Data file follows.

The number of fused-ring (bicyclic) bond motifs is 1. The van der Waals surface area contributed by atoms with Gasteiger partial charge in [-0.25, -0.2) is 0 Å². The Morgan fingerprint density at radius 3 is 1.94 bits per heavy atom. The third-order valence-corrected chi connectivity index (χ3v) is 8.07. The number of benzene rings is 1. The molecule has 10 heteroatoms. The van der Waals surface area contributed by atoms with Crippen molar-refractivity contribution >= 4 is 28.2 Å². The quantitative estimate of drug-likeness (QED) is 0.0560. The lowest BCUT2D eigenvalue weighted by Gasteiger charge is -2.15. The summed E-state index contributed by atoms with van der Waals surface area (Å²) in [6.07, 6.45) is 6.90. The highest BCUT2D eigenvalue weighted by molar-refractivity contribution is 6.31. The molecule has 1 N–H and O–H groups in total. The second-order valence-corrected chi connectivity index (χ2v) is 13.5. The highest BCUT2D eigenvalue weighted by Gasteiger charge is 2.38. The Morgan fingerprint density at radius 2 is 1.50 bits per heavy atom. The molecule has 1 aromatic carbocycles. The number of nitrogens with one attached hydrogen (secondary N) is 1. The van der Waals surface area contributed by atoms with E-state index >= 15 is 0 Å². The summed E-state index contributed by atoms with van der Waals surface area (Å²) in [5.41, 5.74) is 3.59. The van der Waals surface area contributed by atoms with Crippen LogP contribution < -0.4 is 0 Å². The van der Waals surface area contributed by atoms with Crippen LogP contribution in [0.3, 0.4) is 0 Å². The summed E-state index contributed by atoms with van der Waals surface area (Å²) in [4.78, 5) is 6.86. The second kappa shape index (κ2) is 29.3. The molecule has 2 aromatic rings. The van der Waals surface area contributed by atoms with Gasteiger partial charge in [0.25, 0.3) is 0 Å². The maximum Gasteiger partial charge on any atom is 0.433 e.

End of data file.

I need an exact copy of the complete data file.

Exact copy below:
The number of fused-ring (bicyclic) bond motifs is 1. The van der Waals surface area contributed by atoms with Gasteiger partial charge in [-0.25, -0.2) is 0 Å². The Morgan fingerprint density at radius 3 is 1.94 bits per heavy atom. The third-order valence-corrected chi connectivity index (χ3v) is 8.07. The number of benzene rings is 1. The molecule has 10 heteroatoms. The van der Waals surface area contributed by atoms with Crippen molar-refractivity contribution >= 4 is 28.2 Å². The quantitative estimate of drug-likeness (QED) is 0.0560. The lowest BCUT2D eigenvalue weighted by Gasteiger charge is -2.15. The summed E-state index contributed by atoms with van der Waals surface area (Å²) in [6.07, 6.45) is 6.90. The highest BCUT2D eigenvalue weighted by molar-refractivity contribution is 6.31. The molecule has 1 N–H and O–H groups in total. The second-order valence-corrected chi connectivity index (χ2v) is 13.5. The highest BCUT2D eigenvalue weighted by Gasteiger charge is 2.38. The Morgan fingerprint density at radius 2 is 1.50 bits per heavy atom. The molecule has 1 aromatic carbocycles. The number of nitrogens with one attached hydrogen (secondary N) is 1. The van der Waals surface area contributed by atoms with E-state index >= 15 is 0 Å². The summed E-state index contributed by atoms with van der Waals surface area (Å²) in [5.41, 5.74) is 3.59. The van der Waals surface area contributed by atoms with Crippen LogP contribution < -0.4 is 0 Å². The van der Waals surface area contributed by atoms with Crippen LogP contribution in [0.3, 0.4) is 0 Å². The summed E-state index contributed by atoms with van der Waals surface area (Å²) in [4.78, 5) is 6.86. The second kappa shape index (κ2) is 29.3. The molecule has 2 aromatic rings. The van der Waals surface area contributed by atoms with Gasteiger partial charge in [0.25, 0.3) is 0 Å². The maximum Gasteiger partial charge on any atom is 0.433 e.